MorningWord 8/19/13: This weekend the cover story of Barron’s Beware Falling Profit Estimates is definitely worth a read, no matter where you stand on the Sports Illustrated/ Barron’s cover curse. For the moment, investors are looking at Q2 earnings and Q3 guidance as a minor speed-bump in the latest leg of the bull run, and it really wasn’t until last week’s high profile misses from CSCO, M and WMT, that investors even seemed to take notice, but as the article suggests;
“opportunities for easy earnings gains through cost-cutting have shrunk. There’s evidence that more companies are falling back on a bad habit: using accounting adjustments to earnings to beat estimates.”
This point should have hit home this past week with CSCO investors as the company met their quarter just reported, but guided down for the current quarter, spoke to less then stellar visibility which ultimately will result in announced layoffs of 6% (4,000) of their workforce.
Which leads us back to the ol’ question about expectations from analysts and investors alike with the S&P 500 within 2% of the all time highs, at a time when the FOMC is in a fairly healthy debate about the future degree of quantitative easing. While Q2 is already baked in the cake, Barron’s cites:
The consensus estimate on Wall Street assumes that earnings growth will accelerate to 3.9% in the third quarter, and more than double, to 10.5%, in the fourth. The third-quarter estimate has already been slashed by more than a third since the end of June (Among 92 companies in the S&P 500 that have issued third-quarter guidance, 82% have guided lower, versus a five-year average of 62%), but the fourth-quarter forecast has barely budged from 11.9%.
So the second half earnings recovery that is largely the reason given for the 16% rise ytd in the SPX anf the 19% rise in the Nasdaq may prove to be a bit more elusive than originally thought, and may remain challenged as we head into 2014 as we get what is feeling like and annual occurrence of Congress haggling over the debt ceiling. Barron’s cites what could be overly optimistic forward estimates leading to what could be stock valuations that currently look reasonable, having the potential to look downright expensive if revisions continue at current pace:
For the first two quarters of next year, published forecasts show continued strong earnings growth of 6.8% and 11.1%. Replace those numbers with more realistic assumptions, and the stock market appears pricier. Assume, for example, that earnings growth will indeed quicken but will average 5% over the next four quarters. That would push the valuation of the S&P 500 to 15.3 times forward earnings, just about where it was when the market peaked in October 2007.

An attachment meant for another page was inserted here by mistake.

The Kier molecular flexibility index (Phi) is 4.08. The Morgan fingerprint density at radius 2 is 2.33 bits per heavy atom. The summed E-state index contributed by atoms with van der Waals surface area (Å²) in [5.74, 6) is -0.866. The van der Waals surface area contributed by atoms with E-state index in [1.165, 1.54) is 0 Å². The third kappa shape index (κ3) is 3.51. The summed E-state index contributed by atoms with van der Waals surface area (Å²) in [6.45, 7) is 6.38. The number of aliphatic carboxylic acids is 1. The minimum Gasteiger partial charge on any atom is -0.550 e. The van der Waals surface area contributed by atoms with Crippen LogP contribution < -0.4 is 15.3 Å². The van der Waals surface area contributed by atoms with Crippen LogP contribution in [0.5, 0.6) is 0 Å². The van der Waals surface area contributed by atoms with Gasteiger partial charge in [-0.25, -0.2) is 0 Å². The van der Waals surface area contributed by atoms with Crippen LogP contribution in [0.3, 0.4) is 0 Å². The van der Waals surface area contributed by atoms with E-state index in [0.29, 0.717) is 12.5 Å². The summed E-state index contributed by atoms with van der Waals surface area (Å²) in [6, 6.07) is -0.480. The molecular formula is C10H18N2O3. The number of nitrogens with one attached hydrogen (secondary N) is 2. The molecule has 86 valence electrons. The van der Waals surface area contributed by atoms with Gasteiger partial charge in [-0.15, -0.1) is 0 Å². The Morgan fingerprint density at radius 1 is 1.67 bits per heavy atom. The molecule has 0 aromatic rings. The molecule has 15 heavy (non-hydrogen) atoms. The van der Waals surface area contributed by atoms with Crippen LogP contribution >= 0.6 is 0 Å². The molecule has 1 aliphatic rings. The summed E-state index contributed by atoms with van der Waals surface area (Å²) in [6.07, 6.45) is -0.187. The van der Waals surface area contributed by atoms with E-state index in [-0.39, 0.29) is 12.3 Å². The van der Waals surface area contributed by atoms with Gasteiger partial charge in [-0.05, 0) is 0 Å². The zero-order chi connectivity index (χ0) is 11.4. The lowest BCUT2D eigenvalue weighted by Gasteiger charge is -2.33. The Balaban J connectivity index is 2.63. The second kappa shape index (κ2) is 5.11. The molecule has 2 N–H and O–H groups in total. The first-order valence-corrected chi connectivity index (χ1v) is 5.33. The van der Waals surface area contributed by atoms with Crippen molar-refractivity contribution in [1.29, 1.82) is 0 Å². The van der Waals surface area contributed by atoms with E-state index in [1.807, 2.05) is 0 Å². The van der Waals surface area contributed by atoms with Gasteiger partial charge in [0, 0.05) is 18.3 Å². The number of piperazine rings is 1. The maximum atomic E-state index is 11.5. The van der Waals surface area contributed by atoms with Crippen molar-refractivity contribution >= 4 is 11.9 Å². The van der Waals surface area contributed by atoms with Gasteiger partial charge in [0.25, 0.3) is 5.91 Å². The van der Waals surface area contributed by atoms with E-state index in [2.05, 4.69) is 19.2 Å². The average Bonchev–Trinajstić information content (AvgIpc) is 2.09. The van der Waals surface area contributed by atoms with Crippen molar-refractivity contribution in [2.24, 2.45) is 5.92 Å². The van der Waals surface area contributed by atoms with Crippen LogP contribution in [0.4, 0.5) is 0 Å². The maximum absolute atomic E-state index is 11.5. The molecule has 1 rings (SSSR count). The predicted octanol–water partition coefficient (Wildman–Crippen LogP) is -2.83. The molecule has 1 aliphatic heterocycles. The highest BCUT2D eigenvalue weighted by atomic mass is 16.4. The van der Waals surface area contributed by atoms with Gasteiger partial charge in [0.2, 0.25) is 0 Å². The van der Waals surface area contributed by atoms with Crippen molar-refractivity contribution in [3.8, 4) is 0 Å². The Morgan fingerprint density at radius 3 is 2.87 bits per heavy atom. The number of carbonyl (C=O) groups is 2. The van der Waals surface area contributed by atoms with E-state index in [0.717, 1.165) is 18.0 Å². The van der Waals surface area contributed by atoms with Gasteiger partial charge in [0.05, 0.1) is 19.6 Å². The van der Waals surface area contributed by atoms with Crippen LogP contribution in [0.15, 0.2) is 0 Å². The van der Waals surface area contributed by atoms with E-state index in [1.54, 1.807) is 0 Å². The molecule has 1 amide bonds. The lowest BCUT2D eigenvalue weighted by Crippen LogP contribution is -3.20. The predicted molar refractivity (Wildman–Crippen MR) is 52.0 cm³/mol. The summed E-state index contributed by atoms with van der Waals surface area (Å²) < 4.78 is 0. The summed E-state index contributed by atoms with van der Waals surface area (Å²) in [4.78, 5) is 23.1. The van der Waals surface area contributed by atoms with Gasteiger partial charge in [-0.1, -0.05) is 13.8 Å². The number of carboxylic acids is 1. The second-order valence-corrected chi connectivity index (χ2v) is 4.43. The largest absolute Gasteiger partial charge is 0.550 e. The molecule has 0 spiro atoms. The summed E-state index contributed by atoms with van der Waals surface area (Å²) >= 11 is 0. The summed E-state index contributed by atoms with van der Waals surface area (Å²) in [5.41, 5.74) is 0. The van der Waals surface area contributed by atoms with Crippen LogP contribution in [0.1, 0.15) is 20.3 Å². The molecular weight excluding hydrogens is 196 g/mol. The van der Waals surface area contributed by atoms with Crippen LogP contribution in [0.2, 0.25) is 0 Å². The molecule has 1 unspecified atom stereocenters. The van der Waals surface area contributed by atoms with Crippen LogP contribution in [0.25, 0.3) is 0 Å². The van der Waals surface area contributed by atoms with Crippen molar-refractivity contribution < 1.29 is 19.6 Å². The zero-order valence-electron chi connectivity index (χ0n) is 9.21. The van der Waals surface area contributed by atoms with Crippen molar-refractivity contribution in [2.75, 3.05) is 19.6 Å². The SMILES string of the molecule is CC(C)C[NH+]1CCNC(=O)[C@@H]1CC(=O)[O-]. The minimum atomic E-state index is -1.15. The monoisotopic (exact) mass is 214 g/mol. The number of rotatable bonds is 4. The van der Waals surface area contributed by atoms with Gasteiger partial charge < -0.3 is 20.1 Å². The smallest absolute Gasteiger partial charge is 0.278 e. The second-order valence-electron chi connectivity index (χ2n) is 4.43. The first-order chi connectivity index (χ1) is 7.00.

Another important point that could be demonstrating slowing earnings momentum, which we have cited on more than a few occasions of late, is that the “beat rate” has been dwindling and the concentration of earnings growth in one sector (financials) shows a fairly bleak earnings breadth:
most companies beat earnings forecasts in the second quarter, but the average size of the beat, 2.4%, was less than the four-year average of 7%, according to FactSet. Financials drove all of the earnings growth and then some during the quarter; ignore them and earnings were down about 3% from a year ago.
Again, Q2 is backward looking, but the warnings from numerous retailers of late, and what appears to be fairly poor visibility into the all important “back to school” selling season could set up for some positive surprises given what is now turning into slightly lower expectations, at least from a sentiment standpoint.
As we head into the Fed’s Sept 17-18th meeting the markets, at least in the U.S., will continue to be on edge as interests rate will likely be the “tell” on the Fed’s Taper plans. We will also be heading into the last 2 weeks of Q3, where companies will be aggressively trying to close deals to meet their quarters, and where analysts will be getting their ducks in a row as it relates to their earnings estimates for Q3 and the balance of the year. Like the Fed, many analysts may be “data dependent” so to speak for the coming quarters if the Fed was in fact to signal that they would buy less bonds in the near future as opposed to sometime in early 2014. After what has appeared to be a veritable period of calm for U.S. markets since the opening print of the year back in January, things may get a bit more interesting for the balance! You didn’t just think you were gonna be able to walk off into the sunset with 15-20% gains in 2013 without any real test of your investment faith did you??